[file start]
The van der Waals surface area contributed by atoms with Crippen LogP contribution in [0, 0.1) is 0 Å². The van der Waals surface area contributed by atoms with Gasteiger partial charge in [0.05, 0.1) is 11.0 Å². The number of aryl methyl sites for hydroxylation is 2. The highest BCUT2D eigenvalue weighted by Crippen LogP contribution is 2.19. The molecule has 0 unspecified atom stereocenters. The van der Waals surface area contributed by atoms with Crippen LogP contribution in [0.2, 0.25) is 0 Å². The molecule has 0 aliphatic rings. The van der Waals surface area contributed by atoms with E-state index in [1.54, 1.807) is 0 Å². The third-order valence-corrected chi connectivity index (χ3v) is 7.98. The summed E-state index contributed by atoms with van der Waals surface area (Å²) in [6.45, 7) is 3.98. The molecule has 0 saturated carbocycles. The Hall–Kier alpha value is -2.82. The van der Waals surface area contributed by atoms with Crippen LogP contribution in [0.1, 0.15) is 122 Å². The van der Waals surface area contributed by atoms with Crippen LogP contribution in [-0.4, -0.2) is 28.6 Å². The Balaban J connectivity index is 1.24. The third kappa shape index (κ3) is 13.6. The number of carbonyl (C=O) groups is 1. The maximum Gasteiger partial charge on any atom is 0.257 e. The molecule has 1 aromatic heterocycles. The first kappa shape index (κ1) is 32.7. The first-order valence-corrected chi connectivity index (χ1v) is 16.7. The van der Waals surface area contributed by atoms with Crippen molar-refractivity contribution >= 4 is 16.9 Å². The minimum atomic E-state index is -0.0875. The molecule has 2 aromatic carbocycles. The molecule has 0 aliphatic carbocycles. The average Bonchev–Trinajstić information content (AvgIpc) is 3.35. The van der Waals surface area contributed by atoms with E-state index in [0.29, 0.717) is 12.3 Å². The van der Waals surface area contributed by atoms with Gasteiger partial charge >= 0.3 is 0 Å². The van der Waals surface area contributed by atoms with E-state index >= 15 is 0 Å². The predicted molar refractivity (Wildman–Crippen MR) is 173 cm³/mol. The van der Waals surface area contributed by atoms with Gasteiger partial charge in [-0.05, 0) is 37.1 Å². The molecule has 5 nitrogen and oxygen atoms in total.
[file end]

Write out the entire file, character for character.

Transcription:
The van der Waals surface area contributed by atoms with Crippen LogP contribution in [0, 0.1) is 0 Å². The van der Waals surface area contributed by atoms with Gasteiger partial charge in [0.05, 0.1) is 11.0 Å². The number of aryl methyl sites for hydroxylation is 2. The highest BCUT2D eigenvalue weighted by Crippen LogP contribution is 2.19. The molecule has 0 unspecified atom stereocenters. The van der Waals surface area contributed by atoms with Crippen LogP contribution in [0.2, 0.25) is 0 Å². The molecule has 0 aliphatic rings. The van der Waals surface area contributed by atoms with E-state index in [1.54, 1.807) is 0 Å². The third-order valence-corrected chi connectivity index (χ3v) is 7.98. The summed E-state index contributed by atoms with van der Waals surface area (Å²) in [6.45, 7) is 3.98. The molecule has 0 saturated carbocycles. The Hall–Kier alpha value is -2.82. The van der Waals surface area contributed by atoms with Crippen LogP contribution in [0.1, 0.15) is 122 Å². The van der Waals surface area contributed by atoms with Crippen LogP contribution in [-0.4, -0.2) is 28.6 Å². The Balaban J connectivity index is 1.24. The third kappa shape index (κ3) is 13.6. The number of carbonyl (C=O) groups is 1. The maximum Gasteiger partial charge on any atom is 0.257 e. The molecule has 1 aromatic heterocycles. The first kappa shape index (κ1) is 32.7. The first-order valence-corrected chi connectivity index (χ1v) is 16.7. The van der Waals surface area contributed by atoms with Crippen molar-refractivity contribution >= 4 is 16.9 Å². The minimum atomic E-state index is -0.0875. The molecule has 2 aromatic carbocycles. The molecule has 0 aliphatic carbocycles. The average Bonchev–Trinajstić information content (AvgIpc) is 3.35. The van der Waals surface area contributed by atoms with E-state index in [0.29, 0.717) is 12.3 Å². The van der Waals surface area contributed by atoms with Gasteiger partial charge >= 0.3 is 0 Å². The van der Waals surface area contributed by atoms with E-state index >= 15 is 0 Å². The predicted molar refractivity (Wildman–Crippen MR) is 173 cm³/mol. The van der Waals surface area contributed by atoms with Gasteiger partial charge in [-0.05, 0) is 37.1 Å². The molecule has 5 nitrogen and oxygen atoms in total.